Gold held below a five-week high on Tuesday as the dollar edged up and investors started to factor in expectations the U.S. Federal Reserve will maintain monetary stimulus.
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The Fed begins a two-day policy meeting on Tuesday in which it is widely expected to confirm it will continue buying bonds at the rate of $85 billion a month.
Many economists say the Fed could push tapering to March next year.
Spot gold was down 0.1 percent to $1,350.86 an ounce by 1436 GMT. It hit its highest since Sept. 20 at $1,361.60 in the previous session, supported by weaker-than-expected U.S. data that reinforced the view the economy is not yet strong enough for the Fed to start tapering stimulus.
U.S. gold futures for December delivery fell by $1.10 an ounce to $1,350.71.
"We are treading water... waiting for the FOMC meeting and what Bernanke says tomorrow night about a timetable for tapering," Societe Generale analyst Robin Bhar said.
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The dollar gained 0.2 percent against a basket of currencies after data suggested U.S domestic consumer spending grew modestly in September after factoring out a hefty drop in car sales.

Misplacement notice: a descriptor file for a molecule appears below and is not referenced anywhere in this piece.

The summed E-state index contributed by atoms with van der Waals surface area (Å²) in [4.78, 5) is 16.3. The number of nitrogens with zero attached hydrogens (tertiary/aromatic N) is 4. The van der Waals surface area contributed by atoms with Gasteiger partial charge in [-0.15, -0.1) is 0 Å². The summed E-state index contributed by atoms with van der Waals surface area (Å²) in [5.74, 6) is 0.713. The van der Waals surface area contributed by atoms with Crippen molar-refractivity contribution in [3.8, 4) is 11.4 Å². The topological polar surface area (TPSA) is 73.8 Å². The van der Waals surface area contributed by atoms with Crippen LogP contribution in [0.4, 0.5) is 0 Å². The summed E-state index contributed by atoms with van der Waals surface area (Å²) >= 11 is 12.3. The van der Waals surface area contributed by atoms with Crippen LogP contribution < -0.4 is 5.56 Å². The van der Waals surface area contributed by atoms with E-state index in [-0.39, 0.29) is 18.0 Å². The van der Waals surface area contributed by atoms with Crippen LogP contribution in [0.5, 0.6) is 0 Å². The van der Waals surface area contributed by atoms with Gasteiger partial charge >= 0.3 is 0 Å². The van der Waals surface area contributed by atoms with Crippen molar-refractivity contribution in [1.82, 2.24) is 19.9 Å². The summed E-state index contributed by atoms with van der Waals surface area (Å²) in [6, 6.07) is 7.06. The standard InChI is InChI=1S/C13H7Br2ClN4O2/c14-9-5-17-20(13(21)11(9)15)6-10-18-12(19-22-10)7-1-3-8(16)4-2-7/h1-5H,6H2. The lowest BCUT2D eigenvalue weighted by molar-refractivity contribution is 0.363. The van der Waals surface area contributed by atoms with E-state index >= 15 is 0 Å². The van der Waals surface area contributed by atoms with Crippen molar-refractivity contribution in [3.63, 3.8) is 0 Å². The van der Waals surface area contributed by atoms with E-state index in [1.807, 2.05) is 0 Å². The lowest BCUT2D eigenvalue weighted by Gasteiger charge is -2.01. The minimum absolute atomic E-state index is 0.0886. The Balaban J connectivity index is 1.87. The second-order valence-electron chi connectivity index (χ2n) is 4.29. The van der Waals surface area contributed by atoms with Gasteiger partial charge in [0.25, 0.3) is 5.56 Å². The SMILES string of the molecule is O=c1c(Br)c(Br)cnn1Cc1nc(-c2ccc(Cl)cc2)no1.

The currency also drew some support from a stabilisation in U.S. Treasury yields above 2.5 percent.
Returns from U.S. bonds are closely watched by the gold market because the metal pays no interest.
Gold prices have fallen nearly 20 percent this year in the expectation of imminent tapering by the Fed, but a budget battle in Washington and a string of weak economic data have raised questions over whether it will scale back monetary stimulus, giving bullion a boost.
The metal has gained 8 percent over the past two weeks.
"The market will continue to be sensitive to any U.S. data, and bullion's trade will continue to be strongly correlated to the dollar index," VTB Capital analyst Andrey Kryuchenkov said.
Though a prolonged period of easy money could support gold, physical demand could take a hit because of the higher prices. Demand in Asia has been subdued for a while.
"We continue to view gold as precariously placed, while physical demand for the metal remains soft," ANZ analysts said in a note. "We viewed the metal as overbought above $1,340 on the back of weak demand from China and continued ETF selling."
Holdings of the world's largest gold-backed exchange-traded fund, SPDR Gold Shares, remained unchanged at 872.02 tonnes on Monday after falling 4.5 tonnes on Friday.
Spot silver rose 0.5 percent to $22.58 an ounce.
Spot platinum was down 0.3 percent at $1,466.24 an ounce, having risen to a five-week high of $1,469.50 in the previous session on prospects that strikes in South Africa could curb supply.
Spot palladium was unchanged at $742.47 an ounce.